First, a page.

Here’s a test— all you need to do is close your eyes and visualise the scenario. So, here we go. Sara looked out of her pale yellow mullion window and watched the threateningly ominous overcast sky, bracing itself for the burst of shower it had been preparing itself for since the last few hours. As the grey clouds huddled up together, they formed a thick cover of blinding darkness, painting the twilight sky all shades of grey. As she sat up in her chair to notice the first sounds of pitter-patter on her pane, the outer most lining of her dark brown iris dilated with anticipation, followed by the squaring of her petite frame, that ready themselves for the spectacle that the gravel-grey airspace is now on the brink of exhibiting.
Now, if you were able to imagine the scene without the slightest difficulty, you’ve passed the test. However, there are some who may not have been able to conjure up the unfolding of events because of a blind mind’s eye. The condition that effects only about 2 per cent of the world population, recently received a name. It’s called aphantasia, wherein individuals cannot summon up mental images. Not much is known about this neurological condition still, but researchers are finding all the clues possible that could make its cause known.
Dr Adam Zeman, a neurologist based in the United Kingdom, was left stumped in 2005, when a man came to him and told him he had lost his ability to visualise things after a minor surgery. While, this person could easily name the people whose faces were shown to him, he, couldn’t picture faces of people whose names were thrown at him. This and other examinations like these inspired Zeman to study the condition further.
There are still very few reports of people with this condition. Now, that it’s received a name, it may bring out more cases into the public eye. “Zeman is going to be in Bengaluru to take a workshop titled, Cognitive Neurology for the Clinician, and we may learn more regarding his findings on aphantasia then,” says Dr. Ratnavalli Ellajosyula, Consultant Neurologist and Specialist in Cognitive Neurology, Manipal Hospital in Bengaluru.
“For now, I must say, that even though these people are incapable in one way, they often find ways of compensating in other ways. For instance, if there is one area in their mind that doesn’t allow them to imagine things, there’ll be other areas like logic or reasoning, wherein they’ll be smarter than other individuals who can visualise things with the help of their minds eye.” Ellajosyula adds.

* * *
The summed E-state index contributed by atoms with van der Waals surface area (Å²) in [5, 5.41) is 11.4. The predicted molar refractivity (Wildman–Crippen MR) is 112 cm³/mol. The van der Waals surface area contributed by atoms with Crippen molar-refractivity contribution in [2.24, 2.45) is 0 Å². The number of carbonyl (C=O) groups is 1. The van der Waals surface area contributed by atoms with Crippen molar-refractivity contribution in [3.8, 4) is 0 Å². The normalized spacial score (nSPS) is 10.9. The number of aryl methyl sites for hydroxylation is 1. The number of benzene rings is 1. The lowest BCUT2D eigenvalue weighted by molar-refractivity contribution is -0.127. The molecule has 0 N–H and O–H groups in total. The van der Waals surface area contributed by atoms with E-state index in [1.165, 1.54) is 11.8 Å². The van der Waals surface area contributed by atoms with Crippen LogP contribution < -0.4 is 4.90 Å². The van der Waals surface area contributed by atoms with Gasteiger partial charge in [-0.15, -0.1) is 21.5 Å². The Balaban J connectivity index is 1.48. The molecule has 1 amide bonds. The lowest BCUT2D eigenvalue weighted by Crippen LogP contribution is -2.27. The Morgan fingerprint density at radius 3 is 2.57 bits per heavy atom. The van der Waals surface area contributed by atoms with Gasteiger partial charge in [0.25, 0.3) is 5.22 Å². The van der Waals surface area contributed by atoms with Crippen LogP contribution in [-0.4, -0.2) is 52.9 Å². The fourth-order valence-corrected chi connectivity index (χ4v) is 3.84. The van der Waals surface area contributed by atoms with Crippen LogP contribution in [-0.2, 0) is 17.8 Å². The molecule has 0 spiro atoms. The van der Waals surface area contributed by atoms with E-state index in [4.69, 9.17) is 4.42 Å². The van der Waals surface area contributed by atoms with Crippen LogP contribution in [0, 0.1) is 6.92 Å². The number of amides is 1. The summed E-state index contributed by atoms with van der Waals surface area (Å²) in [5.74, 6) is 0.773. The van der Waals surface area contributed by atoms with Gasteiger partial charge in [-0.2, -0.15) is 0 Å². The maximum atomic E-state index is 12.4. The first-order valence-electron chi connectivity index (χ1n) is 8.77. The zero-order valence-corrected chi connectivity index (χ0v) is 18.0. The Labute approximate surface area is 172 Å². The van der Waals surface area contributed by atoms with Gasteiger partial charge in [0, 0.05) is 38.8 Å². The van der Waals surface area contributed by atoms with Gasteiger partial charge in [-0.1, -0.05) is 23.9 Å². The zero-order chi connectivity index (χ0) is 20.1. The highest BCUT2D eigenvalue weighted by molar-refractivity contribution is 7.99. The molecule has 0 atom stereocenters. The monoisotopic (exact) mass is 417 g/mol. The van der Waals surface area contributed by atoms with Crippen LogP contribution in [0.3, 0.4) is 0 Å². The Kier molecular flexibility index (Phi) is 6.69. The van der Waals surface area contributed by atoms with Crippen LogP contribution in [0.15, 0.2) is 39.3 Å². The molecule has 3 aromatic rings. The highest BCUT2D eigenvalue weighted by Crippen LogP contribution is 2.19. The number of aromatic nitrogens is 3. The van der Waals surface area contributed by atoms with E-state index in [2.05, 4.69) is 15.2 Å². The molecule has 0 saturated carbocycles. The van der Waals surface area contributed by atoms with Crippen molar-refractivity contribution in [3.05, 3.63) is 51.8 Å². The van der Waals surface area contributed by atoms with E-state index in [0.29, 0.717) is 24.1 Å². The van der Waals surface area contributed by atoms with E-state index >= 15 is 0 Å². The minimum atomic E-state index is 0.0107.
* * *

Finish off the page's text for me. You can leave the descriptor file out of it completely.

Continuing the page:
She, however, doesn’t like to call the condition a disorder. She believes that it isn’t something that drastically impacts people’s lives or interferes with their ability to carry on with their routine. It’s just a small limitation that is coped with other strong attributes in one’s mental faculty, she says about aphantasia that comes from the word phantasia used by Greek philosopher, Aristotle, to describe the ability that allows us to visualise things.
But for people whose lives are based on harnessing their imagination, aphantasia could prove to be a bane. Says Delhi based Arjun Kartha, a candid wedding photographer whose work is fundamentally based on creating a concept or a frame work first in his mind and then on ground, “I don’t know how somebody with this limitation can produce a good body of work. For artists, powerful creative imaginations are a prerequisite. The ability to form a mental picture of a thing that you may not have seen or experienced in the past, helps us develop concepts and assists us in believing in new possibilities even before they’ve been discovered.”
Those into art photography, definitely need this skill, he emphasises. “We’re often given very basic briefs. If we don’t make mental sketches of the things that can be done to deliver that, generating the desired result would become a nightmare,” he says.
In that case, we wonder, how thought philosophies such as law of attraction can be practiced with this particular condition. “On the surface, it may sound like the law of attraction may not be for people diagnosed with aphantasia, the reality is different,” says Pune based corporate leadership trainer and promoter of the law, Mitesh Khatri. He says, if one cannot visualise, they can simply verbalise their desires over and over again so the right kind of energy can be created. “If both visualising and verbalising doesn’t work for you, you can depend on an external vision board, wherein you can write down your desired goal a nd read it repeatedly. So, people suffering from this disorder needn’t worry,” Khatri says.